– Sara Haas, RDN, LDN, Dietitian and Chef,


A Simple Promise. Every January offers a time of reflection and a new start.  Let 2017 be different, forget the resolutions that are a distant memory by February and instead make one simple promise to yourself.  Make it specific and hold yourself accountable.  Less is more and if you can commit to ‘eating more vegetables’ or ’30 minutes of exercise’ every day, you will be on your way to establishing healthy lifestyle habits that are sustainable.
– Kathleen Zelman, MPH, RD, director of nutrition for WebMD,

Start Small. I recommend making SMALL changes for diet and lifestyle resolutions. Including one serving of vegetables, fruit, whole grains, seafood, beans or lentils in every meal is a start. I’m resolving to include one serving of yogurt or kefir into my daily diet. Changes do not have to be big. They should be realistic and easy to accomplish so you can feel good about your progress… and move on to the next healthy habit!
– Janice Newell Bissex, MS, RDN, Culinary Nutrition Consultant and Author at

First Off, Feel Good. A new year is definitely a great opportunity to evaluate your habits and focus on becoming a healthier person! But, healthy doesn’t always mean weight, pant size, or number of visits to the gym. Health comes in many forms and it’s important to focus on fueling your body with food that makes you feel good, tastes great, and you enjoy. I know I am not a fan of green smoothies and as much as I wish I was, I just can’t wake up and do kale! But, I do love fresh, crisp salads when I need to “reboot”. This Pichuberry Red Rice Salad (courtesy image below) is one of my favorite salads to turn to.
– Elizabeth Shaw, MS, RDN, CLT, Nutrition Communications Consultant & Owner of Shaw’s Simple Swaps, author of the Fueling Fertility Book 2017, Freelance Writer for Fitness &


Be Realistic. In February most goals are broken, which means they were usually set too high. If you want to go to the gym, then start with 1-2 times a week and work your way up. Your ultimate goal may be to get to the gym daily, but start slow and build your way up. You can make the same goals when it comes to food. Your goal may be to make half your grains whole grain, but your goal is to start by eating whole grains 2-3 times per week and then working your way up.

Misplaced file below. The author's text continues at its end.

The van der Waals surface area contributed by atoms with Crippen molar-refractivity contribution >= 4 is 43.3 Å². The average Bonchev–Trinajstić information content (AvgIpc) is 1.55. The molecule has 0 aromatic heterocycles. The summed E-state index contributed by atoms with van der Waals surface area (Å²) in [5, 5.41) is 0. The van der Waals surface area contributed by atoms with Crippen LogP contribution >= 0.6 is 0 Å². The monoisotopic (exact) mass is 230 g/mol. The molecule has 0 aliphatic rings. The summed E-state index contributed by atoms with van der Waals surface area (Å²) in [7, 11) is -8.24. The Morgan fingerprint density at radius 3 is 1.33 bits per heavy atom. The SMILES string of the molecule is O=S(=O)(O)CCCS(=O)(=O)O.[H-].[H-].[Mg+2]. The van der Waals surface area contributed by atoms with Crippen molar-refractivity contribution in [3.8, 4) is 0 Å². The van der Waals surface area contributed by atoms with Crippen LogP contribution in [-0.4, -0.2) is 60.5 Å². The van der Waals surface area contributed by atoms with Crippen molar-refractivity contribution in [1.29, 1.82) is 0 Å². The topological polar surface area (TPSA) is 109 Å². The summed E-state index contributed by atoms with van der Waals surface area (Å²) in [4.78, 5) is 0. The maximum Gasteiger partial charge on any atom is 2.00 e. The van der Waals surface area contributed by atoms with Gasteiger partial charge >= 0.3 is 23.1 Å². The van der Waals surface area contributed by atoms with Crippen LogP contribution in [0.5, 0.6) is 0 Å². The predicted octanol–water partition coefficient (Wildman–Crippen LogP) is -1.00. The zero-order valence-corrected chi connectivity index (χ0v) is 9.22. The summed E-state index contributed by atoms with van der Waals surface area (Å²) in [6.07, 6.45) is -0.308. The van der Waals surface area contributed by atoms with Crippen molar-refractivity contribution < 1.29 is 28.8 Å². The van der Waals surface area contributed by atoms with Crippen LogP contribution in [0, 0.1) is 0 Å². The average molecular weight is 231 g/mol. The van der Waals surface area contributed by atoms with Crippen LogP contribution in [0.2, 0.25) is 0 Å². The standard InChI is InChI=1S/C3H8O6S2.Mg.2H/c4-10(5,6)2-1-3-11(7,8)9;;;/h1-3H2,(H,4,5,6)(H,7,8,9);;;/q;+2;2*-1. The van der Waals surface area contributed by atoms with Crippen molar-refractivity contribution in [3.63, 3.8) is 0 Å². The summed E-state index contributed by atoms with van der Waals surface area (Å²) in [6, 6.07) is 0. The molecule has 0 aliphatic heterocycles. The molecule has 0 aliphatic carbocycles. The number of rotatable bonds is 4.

– Toby Amidor, MS, RD nutrition expert and author of The Greek Yogurt Kitchen: More than 130 delicious, healthy recipes for every meal of the day

The Rule of One. Instead of big, drastic resolutions, I’m a big fan of the Rule of 1: Change one, small, doable thing. Commit to one visit to the farmers market for fresh produce, switch a simple carb for a complex one — like replacing white rice with quinoa — or enjoying one more meatless meal each week. Hey, you gotta eat, anyway.
– Ellen Kanner, Soulful Vegan writer & recipe developer, author of Feeding the Hungry Ghost: Life, Faith and What to Eat for Dinner e-book Beans: A Handful of Magic, Huffington Post’s Meatless Monday blogger,


BONUS RECIPE: Sensuous Saffron Pasta

Maximum lusciousness, minimal effort. A pinch of saffron is all it takes to gild and perfume this creamy pasta dish. The luscious consistency comes courtesy of cauliflower. The Italians have long loved cauliflower and know how to coax out its mysteries.  This recipe uses the Italian trick of reserving some of the pasta cooking water.  It adds a magnificent silkiness to the sauce and just enough starchiness to help it hug the pasta. Courtesy image below.

4 teaspoons olive oil
5 cloves garlic, chopped
1 generous pinch saffron
1 generous pinch red pepper flakes
½ cup white wine
8 ounces whole wheat penne
1 cup reserved pasta cooking water